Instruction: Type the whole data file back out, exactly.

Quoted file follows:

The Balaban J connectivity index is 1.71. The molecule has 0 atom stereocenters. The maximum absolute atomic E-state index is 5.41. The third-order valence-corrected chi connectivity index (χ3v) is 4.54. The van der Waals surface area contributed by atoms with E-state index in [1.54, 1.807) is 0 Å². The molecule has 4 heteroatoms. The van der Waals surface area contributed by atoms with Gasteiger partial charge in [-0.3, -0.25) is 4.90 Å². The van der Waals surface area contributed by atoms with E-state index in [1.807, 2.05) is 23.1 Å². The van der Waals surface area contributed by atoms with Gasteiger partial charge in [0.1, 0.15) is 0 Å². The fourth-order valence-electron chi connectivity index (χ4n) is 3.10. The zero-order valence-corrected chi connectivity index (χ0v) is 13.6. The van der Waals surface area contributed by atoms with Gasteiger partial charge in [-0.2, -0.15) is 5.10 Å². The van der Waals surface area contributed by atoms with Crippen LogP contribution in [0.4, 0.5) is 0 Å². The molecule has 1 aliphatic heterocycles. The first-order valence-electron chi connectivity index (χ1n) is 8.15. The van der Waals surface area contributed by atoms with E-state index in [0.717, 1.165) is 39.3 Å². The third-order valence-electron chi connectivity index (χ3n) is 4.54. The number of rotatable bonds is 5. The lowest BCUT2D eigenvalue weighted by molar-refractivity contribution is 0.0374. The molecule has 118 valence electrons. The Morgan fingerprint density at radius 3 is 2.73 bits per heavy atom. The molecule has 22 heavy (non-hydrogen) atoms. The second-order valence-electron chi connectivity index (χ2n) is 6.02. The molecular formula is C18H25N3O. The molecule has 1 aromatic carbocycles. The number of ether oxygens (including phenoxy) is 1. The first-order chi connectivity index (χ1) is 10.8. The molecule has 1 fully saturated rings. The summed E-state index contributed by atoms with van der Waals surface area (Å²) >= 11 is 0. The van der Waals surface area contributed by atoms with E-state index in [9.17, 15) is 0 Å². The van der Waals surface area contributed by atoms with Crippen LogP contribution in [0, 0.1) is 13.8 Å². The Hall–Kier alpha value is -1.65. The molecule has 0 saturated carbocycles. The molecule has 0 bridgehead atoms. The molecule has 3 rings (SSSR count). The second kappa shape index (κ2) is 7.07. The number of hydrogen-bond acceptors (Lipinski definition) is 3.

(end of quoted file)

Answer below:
The Balaban J connectivity index is 1.71. The molecule has 0 atom stereocenters. The maximum absolute atomic E-state index is 5.41. The third-order valence-corrected chi connectivity index (χ3v) is 4.54. The van der Waals surface area contributed by atoms with E-state index in [1.54, 1.807) is 0 Å². The molecule has 4 heteroatoms. The van der Waals surface area contributed by atoms with Gasteiger partial charge in [-0.3, -0.25) is 4.90 Å². The van der Waals surface area contributed by atoms with E-state index in [1.807, 2.05) is 23.1 Å². The van der Waals surface area contributed by atoms with Gasteiger partial charge in [0.1, 0.15) is 0 Å². The fourth-order valence-electron chi connectivity index (χ4n) is 3.10. The zero-order valence-corrected chi connectivity index (χ0v) is 13.6. The van der Waals surface area contributed by atoms with Gasteiger partial charge in [-0.2, -0.15) is 5.10 Å². The van der Waals surface area contributed by atoms with Crippen LogP contribution in [0.4, 0.5) is 0 Å². The molecule has 1 aliphatic heterocycles. The first-order valence-electron chi connectivity index (χ1n) is 8.15. The van der Waals surface area contributed by atoms with E-state index in [0.717, 1.165) is 39.3 Å². The third-order valence-electron chi connectivity index (χ3n) is 4.54. The number of rotatable bonds is 5. The lowest BCUT2D eigenvalue weighted by molar-refractivity contribution is 0.0374. The molecule has 118 valence electrons. The Morgan fingerprint density at radius 3 is 2.73 bits per heavy atom. The molecule has 22 heavy (non-hydrogen) atoms. The second-order valence-electron chi connectivity index (χ2n) is 6.02. The molecular formula is C18H25N3O. The molecule has 1 aromatic carbocycles. The number of ether oxygens (including phenoxy) is 1. The first-order chi connectivity index (χ1) is 10.8. The molecule has 1 fully saturated rings. The summed E-state index contributed by atoms with van der Waals surface area (Å²) >= 11 is 0. The van der Waals surface area contributed by atoms with E-state index in [9.17, 15) is 0 Å². The van der Waals surface area contributed by atoms with Crippen LogP contribution in [0, 0.1) is 13.8 Å². The Hall–Kier alpha value is -1.65. The molecule has 0 saturated carbocycles. The molecule has 0 bridgehead atoms. The molecule has 3 rings (SSSR count). The second kappa shape index (κ2) is 7.07. The number of hydrogen-bond acceptors (Lipinski definition) is 3.